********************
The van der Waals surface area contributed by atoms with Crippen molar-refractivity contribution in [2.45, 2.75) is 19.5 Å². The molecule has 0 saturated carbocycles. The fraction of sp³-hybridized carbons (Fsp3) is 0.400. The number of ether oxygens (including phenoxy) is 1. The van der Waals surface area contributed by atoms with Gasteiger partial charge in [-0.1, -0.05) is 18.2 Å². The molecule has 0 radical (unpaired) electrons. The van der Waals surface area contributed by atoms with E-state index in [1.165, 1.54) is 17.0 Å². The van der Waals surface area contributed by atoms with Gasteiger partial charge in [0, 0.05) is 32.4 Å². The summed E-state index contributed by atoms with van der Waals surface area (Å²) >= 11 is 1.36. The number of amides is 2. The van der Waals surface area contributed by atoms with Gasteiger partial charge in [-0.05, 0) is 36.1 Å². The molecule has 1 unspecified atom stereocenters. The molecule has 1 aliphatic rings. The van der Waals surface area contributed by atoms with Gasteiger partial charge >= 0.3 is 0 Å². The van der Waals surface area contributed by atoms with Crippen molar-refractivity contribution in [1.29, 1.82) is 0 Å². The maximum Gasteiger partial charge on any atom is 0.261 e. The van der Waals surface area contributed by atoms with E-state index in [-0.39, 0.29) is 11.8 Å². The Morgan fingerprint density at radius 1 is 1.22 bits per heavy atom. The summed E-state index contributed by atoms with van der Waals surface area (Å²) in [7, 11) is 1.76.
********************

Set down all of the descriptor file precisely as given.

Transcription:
The van der Waals surface area contributed by atoms with Crippen molar-refractivity contribution in [2.45, 2.75) is 19.5 Å². The molecule has 0 saturated carbocycles. The fraction of sp³-hybridized carbons (Fsp3) is 0.400. The number of ether oxygens (including phenoxy) is 1. The van der Waals surface area contributed by atoms with Gasteiger partial charge in [-0.1, -0.05) is 18.2 Å². The molecule has 0 radical (unpaired) electrons. The van der Waals surface area contributed by atoms with E-state index in [1.165, 1.54) is 17.0 Å². The van der Waals surface area contributed by atoms with Gasteiger partial charge in [0, 0.05) is 32.4 Å². The summed E-state index contributed by atoms with van der Waals surface area (Å²) >= 11 is 1.36. The number of amides is 2. The van der Waals surface area contributed by atoms with Gasteiger partial charge in [-0.05, 0) is 36.1 Å². The molecule has 1 unspecified atom stereocenters. The molecule has 1 aliphatic rings. The van der Waals surface area contributed by atoms with Gasteiger partial charge >= 0.3 is 0 Å². The van der Waals surface area contributed by atoms with Crippen molar-refractivity contribution in [1.29, 1.82) is 0 Å². The maximum Gasteiger partial charge on any atom is 0.261 e. The van der Waals surface area contributed by atoms with E-state index in [-0.39, 0.29) is 11.8 Å². The Morgan fingerprint density at radius 1 is 1.22 bits per heavy atom. The summed E-state index contributed by atoms with van der Waals surface area (Å²) in [7, 11) is 1.76.